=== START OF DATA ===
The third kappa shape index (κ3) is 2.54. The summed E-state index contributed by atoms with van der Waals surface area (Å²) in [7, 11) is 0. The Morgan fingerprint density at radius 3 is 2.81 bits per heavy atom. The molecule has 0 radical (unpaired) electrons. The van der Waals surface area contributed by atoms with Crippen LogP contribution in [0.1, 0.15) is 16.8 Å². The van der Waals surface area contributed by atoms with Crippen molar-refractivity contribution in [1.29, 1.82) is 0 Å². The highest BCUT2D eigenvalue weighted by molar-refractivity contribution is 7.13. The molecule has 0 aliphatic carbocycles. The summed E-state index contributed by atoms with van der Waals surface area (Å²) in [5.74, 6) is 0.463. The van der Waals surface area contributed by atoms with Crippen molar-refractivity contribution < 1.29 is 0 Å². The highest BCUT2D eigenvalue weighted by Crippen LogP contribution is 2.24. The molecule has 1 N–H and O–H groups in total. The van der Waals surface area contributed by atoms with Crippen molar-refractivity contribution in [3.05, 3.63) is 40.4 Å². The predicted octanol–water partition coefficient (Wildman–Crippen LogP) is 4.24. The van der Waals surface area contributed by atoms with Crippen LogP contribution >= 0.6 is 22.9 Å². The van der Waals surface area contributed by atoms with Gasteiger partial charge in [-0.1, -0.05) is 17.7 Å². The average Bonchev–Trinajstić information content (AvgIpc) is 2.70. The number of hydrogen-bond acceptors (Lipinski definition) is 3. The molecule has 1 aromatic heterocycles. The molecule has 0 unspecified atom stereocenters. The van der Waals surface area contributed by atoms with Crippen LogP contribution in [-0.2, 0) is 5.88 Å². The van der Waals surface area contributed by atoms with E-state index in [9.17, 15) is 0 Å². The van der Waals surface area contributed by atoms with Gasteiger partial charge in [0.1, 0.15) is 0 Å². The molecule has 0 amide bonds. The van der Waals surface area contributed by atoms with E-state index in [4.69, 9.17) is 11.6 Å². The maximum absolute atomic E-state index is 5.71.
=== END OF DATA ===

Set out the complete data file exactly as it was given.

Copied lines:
The third kappa shape index (κ3) is 2.54. The summed E-state index contributed by atoms with van der Waals surface area (Å²) in [7, 11) is 0. The Morgan fingerprint density at radius 3 is 2.81 bits per heavy atom. The molecule has 0 radical (unpaired) electrons. The van der Waals surface area contributed by atoms with Crippen LogP contribution in [0.1, 0.15) is 16.8 Å². The van der Waals surface area contributed by atoms with Crippen molar-refractivity contribution in [1.29, 1.82) is 0 Å². The highest BCUT2D eigenvalue weighted by molar-refractivity contribution is 7.13. The molecule has 0 aliphatic carbocycles. The summed E-state index contributed by atoms with van der Waals surface area (Å²) in [5.74, 6) is 0.463. The van der Waals surface area contributed by atoms with Crippen molar-refractivity contribution < 1.29 is 0 Å². The highest BCUT2D eigenvalue weighted by Crippen LogP contribution is 2.24. The molecule has 1 N–H and O–H groups in total. The van der Waals surface area contributed by atoms with Crippen molar-refractivity contribution in [3.05, 3.63) is 40.4 Å². The predicted octanol–water partition coefficient (Wildman–Crippen LogP) is 4.24. The van der Waals surface area contributed by atoms with Crippen LogP contribution >= 0.6 is 22.9 Å². The van der Waals surface area contributed by atoms with Gasteiger partial charge in [-0.1, -0.05) is 17.7 Å². The average Bonchev–Trinajstić information content (AvgIpc) is 2.70. The number of hydrogen-bond acceptors (Lipinski definition) is 3. The molecule has 1 aromatic heterocycles. The molecule has 0 unspecified atom stereocenters. The van der Waals surface area contributed by atoms with Crippen LogP contribution in [-0.2, 0) is 5.88 Å². The van der Waals surface area contributed by atoms with E-state index in [9.17, 15) is 0 Å². The van der Waals surface area contributed by atoms with Gasteiger partial charge in [0.1, 0.15) is 0 Å². The molecule has 0 amide bonds. The van der Waals surface area contributed by atoms with E-state index in [4.69, 9.17) is 11.6 Å². The maximum absolute atomic E-state index is 5.71.